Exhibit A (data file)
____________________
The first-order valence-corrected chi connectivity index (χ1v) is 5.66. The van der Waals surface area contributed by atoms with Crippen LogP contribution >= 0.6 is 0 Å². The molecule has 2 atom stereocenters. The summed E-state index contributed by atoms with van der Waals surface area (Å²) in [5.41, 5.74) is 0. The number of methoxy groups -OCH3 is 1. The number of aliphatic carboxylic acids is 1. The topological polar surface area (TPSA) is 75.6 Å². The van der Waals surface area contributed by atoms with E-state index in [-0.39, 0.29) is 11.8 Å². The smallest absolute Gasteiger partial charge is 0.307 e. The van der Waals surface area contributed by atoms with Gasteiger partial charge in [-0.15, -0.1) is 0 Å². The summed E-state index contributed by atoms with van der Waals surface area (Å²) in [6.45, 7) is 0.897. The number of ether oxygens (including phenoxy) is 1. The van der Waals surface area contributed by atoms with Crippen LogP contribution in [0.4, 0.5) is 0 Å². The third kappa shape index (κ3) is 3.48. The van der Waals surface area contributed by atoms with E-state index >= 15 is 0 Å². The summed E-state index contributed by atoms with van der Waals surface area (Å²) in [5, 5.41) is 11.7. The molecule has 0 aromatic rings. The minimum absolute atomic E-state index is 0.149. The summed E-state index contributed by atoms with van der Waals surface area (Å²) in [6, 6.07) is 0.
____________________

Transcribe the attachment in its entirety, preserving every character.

The first-order valence-corrected chi connectivity index (χ1v) is 5.66. The van der Waals surface area contributed by atoms with Crippen LogP contribution >= 0.6 is 0 Å². The molecule has 2 atom stereocenters. The summed E-state index contributed by atoms with van der Waals surface area (Å²) in [5.41, 5.74) is 0. The number of methoxy groups -OCH3 is 1. The number of aliphatic carboxylic acids is 1. The topological polar surface area (TPSA) is 75.6 Å². The van der Waals surface area contributed by atoms with E-state index in [-0.39, 0.29) is 11.8 Å². The smallest absolute Gasteiger partial charge is 0.307 e. The van der Waals surface area contributed by atoms with Gasteiger partial charge in [-0.15, -0.1) is 0 Å². The summed E-state index contributed by atoms with van der Waals surface area (Å²) in [6.45, 7) is 0.897. The number of ether oxygens (including phenoxy) is 1. The van der Waals surface area contributed by atoms with Crippen LogP contribution in [0.4, 0.5) is 0 Å². The third kappa shape index (κ3) is 3.48. The van der Waals surface area contributed by atoms with E-state index >= 15 is 0 Å². The summed E-state index contributed by atoms with van der Waals surface area (Å²) in [5, 5.41) is 11.7. The molecule has 0 aromatic rings. The minimum absolute atomic E-state index is 0.149. The summed E-state index contributed by atoms with van der Waals surface area (Å²) in [6, 6.07) is 0.